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10 April 2014 11:44 am ,
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Balkan endemic kidney disease surfaced in the 1950s and for decades defied attempts to finger the cause. It occurred...
The Pyrenean ibex, an impressive mountain goat that lived in the central Pyrenees in Spain, went extinct in 2000. But a...
Tight budgets are forcing NASA to consider turning off one or more planetary science projects that have completed their...
Ebola is not a stranger to West Africa—an outbreak in the 1990s killed chimpanzees and sickened one researcher. But the...
In an as-yet-unpublished report, an international panel of geoscientists has concluded that a pair of deadly...
Tropical disease experts tried and failed before to eradicate yaws, a rare disfiguring disease of poor countries. Now,...
Since 2002, researchers have reported that agricultural communities in the hot and humid Pacific Coast of Central...
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ScienceShot: Bigger Birds Flee Human Noise
9 November 2011 5:00 pm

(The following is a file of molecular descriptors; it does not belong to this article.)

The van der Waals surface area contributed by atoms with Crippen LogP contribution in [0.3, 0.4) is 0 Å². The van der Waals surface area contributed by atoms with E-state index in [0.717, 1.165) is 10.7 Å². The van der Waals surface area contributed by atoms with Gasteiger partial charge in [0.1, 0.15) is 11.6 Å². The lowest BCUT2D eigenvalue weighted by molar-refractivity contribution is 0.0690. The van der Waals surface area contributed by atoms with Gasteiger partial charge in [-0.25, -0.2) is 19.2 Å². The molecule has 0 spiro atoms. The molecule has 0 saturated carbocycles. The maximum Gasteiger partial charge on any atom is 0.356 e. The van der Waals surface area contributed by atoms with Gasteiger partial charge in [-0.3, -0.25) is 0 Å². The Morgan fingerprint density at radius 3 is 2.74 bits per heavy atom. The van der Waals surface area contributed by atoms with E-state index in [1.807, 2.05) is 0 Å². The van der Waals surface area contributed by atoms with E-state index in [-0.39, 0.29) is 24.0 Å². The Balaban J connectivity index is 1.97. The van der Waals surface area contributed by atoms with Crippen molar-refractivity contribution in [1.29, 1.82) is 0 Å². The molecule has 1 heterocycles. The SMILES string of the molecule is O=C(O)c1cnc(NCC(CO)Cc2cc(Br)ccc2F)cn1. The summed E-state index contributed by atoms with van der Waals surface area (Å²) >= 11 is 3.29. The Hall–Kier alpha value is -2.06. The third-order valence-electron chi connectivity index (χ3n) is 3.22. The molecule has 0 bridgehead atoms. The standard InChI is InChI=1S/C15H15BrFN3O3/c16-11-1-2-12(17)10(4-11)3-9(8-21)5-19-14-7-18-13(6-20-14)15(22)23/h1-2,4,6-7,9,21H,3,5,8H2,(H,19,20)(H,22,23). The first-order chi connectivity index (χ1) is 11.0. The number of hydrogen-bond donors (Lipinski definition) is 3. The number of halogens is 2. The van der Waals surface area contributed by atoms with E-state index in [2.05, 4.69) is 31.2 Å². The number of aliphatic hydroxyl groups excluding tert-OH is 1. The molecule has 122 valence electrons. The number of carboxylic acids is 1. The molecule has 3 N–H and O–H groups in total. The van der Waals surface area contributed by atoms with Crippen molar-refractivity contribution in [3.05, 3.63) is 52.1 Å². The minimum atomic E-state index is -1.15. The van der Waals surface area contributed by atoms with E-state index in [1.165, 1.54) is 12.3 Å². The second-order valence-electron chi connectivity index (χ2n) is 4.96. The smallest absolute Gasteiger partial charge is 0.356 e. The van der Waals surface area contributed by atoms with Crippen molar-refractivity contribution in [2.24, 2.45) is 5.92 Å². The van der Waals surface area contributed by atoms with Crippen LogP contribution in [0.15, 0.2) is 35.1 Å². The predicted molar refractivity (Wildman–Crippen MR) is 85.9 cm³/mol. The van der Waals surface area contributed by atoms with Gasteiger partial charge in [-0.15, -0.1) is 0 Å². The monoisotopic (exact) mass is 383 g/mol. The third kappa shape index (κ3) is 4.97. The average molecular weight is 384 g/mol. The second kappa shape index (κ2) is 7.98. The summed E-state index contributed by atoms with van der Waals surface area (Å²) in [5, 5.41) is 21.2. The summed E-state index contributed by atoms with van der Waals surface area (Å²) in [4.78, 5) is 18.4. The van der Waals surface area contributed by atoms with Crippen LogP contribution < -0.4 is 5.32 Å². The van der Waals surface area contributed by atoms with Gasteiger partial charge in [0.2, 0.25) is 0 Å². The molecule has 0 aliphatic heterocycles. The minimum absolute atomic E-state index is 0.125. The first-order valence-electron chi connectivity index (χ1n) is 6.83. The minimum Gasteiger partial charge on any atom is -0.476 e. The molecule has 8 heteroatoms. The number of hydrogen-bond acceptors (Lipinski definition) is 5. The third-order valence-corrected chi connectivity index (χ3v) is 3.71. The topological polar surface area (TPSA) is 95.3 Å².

It's no secret that loud human sounds—the roar of traffic and hum of heavy machinery—is bad for birds, since fewer are found near such noisy areas. But some species, particularly larger birds that sing low-pitched songs, such as western tanagers, especially suffer from man-made cacophony, scientists report in today's PLoS One. Researchers counted birds and nests in the Rattlesnake Canyon Wildlife Area of northern New Mexico, which is close to thousands of natural gas wells, many of which are coupled with constantly roaring compressors—think of listening to a motorcycle that's about 15 meters away. After surveying some 30 species of birds, ranging from black-chinned hummingbirds to mourning doves, the researchers discovered that it was the larger birds, like the mourning doves and western tanagers that kept away from the noise. Such large birds may be forced out of the loud areas because the roaring machinery drowns out their lower-pitched songs, making it difficult for them to hear each other, the scientists say. Smaller birds, such as chipping sparrows, sing in a higher-pitch, and these species weren't as affected, presumably because their melodies can still rise above the din.
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